Council accused of alleged newspaper propaganda

Tower Hamlets Council Office Pic: Tower Hamlets Council

Tower Hamlets Council Office Pic: Tower Hamlets Council

Tower Hamlets Council has rejected accusations that its publicly funded newspaper can be considered ‘propaganda’, after a Labour MP made an attack in a new parliamentary measure.

Labour MP Andy Sawford questioned Eric Pickles, Secretary of State for Communities and Local Government, about an alleged breach of the Code of Ethics by Tower Hamlets during Commons Questions on Tuesday last week.

The government’s Code of Ethics about publicity cost-effectiveness reads: “Local authorities should not publish or incur expenditure in commissioning in hard copy or on any website, newsletters, news sheets or similar communications which seek to emulate commercial newspapers in style or context.”

Tower Hamlets uses council taxes to distribute 90,000 copies of the council’s free weekly newspaper, East End Life. According to them, it keeps “residents up-to-date in an informal and accessible way on the work of the council.”

The cost of publishing East End Life is estimated at around £1.5 million per year.

However, the publication has been criticised for its alleged bias towards Mayor Lutfur Rahman and its independent group in the run-up to next years’ local elections.

When asked for a comment, a spokesperson for Tower Hamlets council rejected any notion that East End Life or any other publication produced by the council breaks the Code of Ethics.

The spokesperson said: “Like neighbouring local authorities, Greenwich, Newham and Hackney, we have a council publication and all of us follow clear guidelines set by the Code of Recommended Practice on Local Authority Publicity to ensure that all council publicity is fair, balanced and politically neutral. The code is explicit in permitting politicians to lead council campaigns.”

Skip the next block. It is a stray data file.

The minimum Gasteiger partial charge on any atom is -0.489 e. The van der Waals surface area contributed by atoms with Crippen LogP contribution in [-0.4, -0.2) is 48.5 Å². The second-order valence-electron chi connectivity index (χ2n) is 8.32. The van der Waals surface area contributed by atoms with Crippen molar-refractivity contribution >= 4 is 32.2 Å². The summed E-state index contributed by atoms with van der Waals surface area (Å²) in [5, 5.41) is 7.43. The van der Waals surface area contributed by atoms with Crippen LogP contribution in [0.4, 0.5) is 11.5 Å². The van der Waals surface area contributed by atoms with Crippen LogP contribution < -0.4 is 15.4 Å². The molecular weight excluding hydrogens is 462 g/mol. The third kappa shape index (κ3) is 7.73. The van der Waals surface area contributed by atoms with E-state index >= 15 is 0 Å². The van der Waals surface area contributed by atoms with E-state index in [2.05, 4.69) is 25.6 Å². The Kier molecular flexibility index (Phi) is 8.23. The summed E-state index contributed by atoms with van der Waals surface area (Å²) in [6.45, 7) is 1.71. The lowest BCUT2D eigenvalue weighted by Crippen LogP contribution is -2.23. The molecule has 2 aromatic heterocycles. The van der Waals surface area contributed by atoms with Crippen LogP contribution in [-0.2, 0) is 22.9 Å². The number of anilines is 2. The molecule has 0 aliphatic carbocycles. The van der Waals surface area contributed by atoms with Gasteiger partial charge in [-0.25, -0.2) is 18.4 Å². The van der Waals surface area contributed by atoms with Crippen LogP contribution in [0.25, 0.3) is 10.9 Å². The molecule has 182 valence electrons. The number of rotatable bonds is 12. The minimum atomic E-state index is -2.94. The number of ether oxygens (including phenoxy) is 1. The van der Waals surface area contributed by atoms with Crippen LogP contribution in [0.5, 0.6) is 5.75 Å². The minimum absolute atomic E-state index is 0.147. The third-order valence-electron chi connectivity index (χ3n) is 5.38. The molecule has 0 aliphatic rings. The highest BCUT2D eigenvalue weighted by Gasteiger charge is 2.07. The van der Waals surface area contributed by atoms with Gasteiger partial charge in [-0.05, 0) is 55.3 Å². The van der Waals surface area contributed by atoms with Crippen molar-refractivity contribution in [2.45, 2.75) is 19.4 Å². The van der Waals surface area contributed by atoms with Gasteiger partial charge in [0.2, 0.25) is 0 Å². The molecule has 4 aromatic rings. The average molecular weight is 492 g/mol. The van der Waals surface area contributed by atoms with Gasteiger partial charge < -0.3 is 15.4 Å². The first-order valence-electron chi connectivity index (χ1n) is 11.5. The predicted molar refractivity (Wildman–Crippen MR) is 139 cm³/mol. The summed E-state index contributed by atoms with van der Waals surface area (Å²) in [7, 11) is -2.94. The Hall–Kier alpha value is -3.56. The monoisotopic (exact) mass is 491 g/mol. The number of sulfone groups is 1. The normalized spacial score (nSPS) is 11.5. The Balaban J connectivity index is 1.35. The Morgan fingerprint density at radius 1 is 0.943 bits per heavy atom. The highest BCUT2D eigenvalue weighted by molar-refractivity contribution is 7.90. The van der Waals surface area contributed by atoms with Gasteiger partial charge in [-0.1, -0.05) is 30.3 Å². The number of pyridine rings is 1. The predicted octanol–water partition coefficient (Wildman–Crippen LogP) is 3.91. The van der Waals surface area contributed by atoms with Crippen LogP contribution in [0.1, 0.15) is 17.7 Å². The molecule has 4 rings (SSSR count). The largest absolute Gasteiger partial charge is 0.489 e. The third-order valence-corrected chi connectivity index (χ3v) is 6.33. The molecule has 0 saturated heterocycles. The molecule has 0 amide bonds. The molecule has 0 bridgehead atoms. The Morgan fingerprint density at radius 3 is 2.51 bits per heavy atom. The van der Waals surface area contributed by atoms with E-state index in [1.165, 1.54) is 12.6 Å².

The spokesperson also said that all local authorities have a duty to “report back on the performance of the administration and the services available for residents, including those that affect health, community safety and social cohesion” and that this is precisely what East End Life does.

Last week, the Tower Hamlets Labour Party released a statement, criticizing the number of mentions of the mayor and his supporters against members of opposing parties, in East End Life.

When compared with Hackney Mayor Jules Pipe in the council’s biweekly newspaper, The Hackney Today, Rahman does have significantly more coverage in East End Life.

Over 28 issues examined by the Tower Hamlets council, Rahamn is mentioned, on average, 9.1 times, while Pipe was mentioned, over the last five issues of the Hackney Today, only an average of 3 times per issue.

Leader of Tower Hamlets Labour Group, Councillor Sirajul Islam, said that figures like those “leave no doubt that the Mayor and his supporters are abusing the paper for their own political benefit.”

A bill currently running through Parliament would give the government power to directly stop the borough from printing the newspaper.

Called the “Local Audit and Accountability Bill 2013-2014,” the bill includes a section that would enable the government “to make provision for directions to comply with codes of practice on local authority publicity.”

The bill, which has already passed its House of Lords reading, is due to have its report stage and third reading in the Commons tomorrow.

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